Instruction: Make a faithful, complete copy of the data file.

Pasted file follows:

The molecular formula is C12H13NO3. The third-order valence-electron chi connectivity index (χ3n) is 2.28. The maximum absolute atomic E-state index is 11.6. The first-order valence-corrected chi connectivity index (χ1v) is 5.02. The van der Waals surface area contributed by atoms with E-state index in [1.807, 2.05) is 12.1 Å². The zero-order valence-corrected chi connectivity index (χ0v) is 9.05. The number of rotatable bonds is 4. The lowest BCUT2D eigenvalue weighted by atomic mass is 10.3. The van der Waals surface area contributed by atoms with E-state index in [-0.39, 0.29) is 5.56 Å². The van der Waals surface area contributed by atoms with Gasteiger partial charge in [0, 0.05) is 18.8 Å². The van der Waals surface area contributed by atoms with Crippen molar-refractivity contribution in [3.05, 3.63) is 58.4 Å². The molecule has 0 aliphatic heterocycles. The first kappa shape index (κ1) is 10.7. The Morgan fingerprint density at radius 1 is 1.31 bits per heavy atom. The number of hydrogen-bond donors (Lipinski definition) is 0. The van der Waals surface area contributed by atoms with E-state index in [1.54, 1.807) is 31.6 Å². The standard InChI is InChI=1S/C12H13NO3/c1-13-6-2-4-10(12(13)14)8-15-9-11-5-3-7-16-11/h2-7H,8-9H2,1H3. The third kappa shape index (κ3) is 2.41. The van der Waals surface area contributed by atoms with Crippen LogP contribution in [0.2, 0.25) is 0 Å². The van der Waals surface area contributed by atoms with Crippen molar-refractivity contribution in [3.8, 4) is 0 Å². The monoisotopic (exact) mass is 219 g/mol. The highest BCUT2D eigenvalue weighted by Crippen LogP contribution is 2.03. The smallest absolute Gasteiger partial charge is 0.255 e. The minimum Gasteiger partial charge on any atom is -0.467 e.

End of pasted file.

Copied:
The molecular formula is C12H13NO3. The third-order valence-electron chi connectivity index (χ3n) is 2.28. The maximum absolute atomic E-state index is 11.6. The first-order valence-corrected chi connectivity index (χ1v) is 5.02. The van der Waals surface area contributed by atoms with E-state index in [1.807, 2.05) is 12.1 Å². The zero-order valence-corrected chi connectivity index (χ0v) is 9.05. The number of rotatable bonds is 4. The lowest BCUT2D eigenvalue weighted by atomic mass is 10.3. The van der Waals surface area contributed by atoms with E-state index in [-0.39, 0.29) is 5.56 Å². The van der Waals surface area contributed by atoms with Gasteiger partial charge in [0, 0.05) is 18.8 Å². The van der Waals surface area contributed by atoms with Crippen molar-refractivity contribution in [3.05, 3.63) is 58.4 Å². The molecule has 0 aliphatic heterocycles. The first kappa shape index (κ1) is 10.7. The Morgan fingerprint density at radius 1 is 1.31 bits per heavy atom. The number of hydrogen-bond donors (Lipinski definition) is 0. The van der Waals surface area contributed by atoms with E-state index in [1.54, 1.807) is 31.6 Å². The standard InChI is InChI=1S/C12H13NO3/c1-13-6-2-4-10(12(13)14)8-15-9-11-5-3-7-16-11/h2-7H,8-9H2,1H3. The third kappa shape index (κ3) is 2.41. The van der Waals surface area contributed by atoms with Crippen LogP contribution in [0.2, 0.25) is 0 Å². The van der Waals surface area contributed by atoms with Crippen molar-refractivity contribution in [3.8, 4) is 0 Å². The monoisotopic (exact) mass is 219 g/mol. The highest BCUT2D eigenvalue weighted by Crippen LogP contribution is 2.03. The smallest absolute Gasteiger partial charge is 0.255 e. The minimum Gasteiger partial charge on any atom is -0.467 e.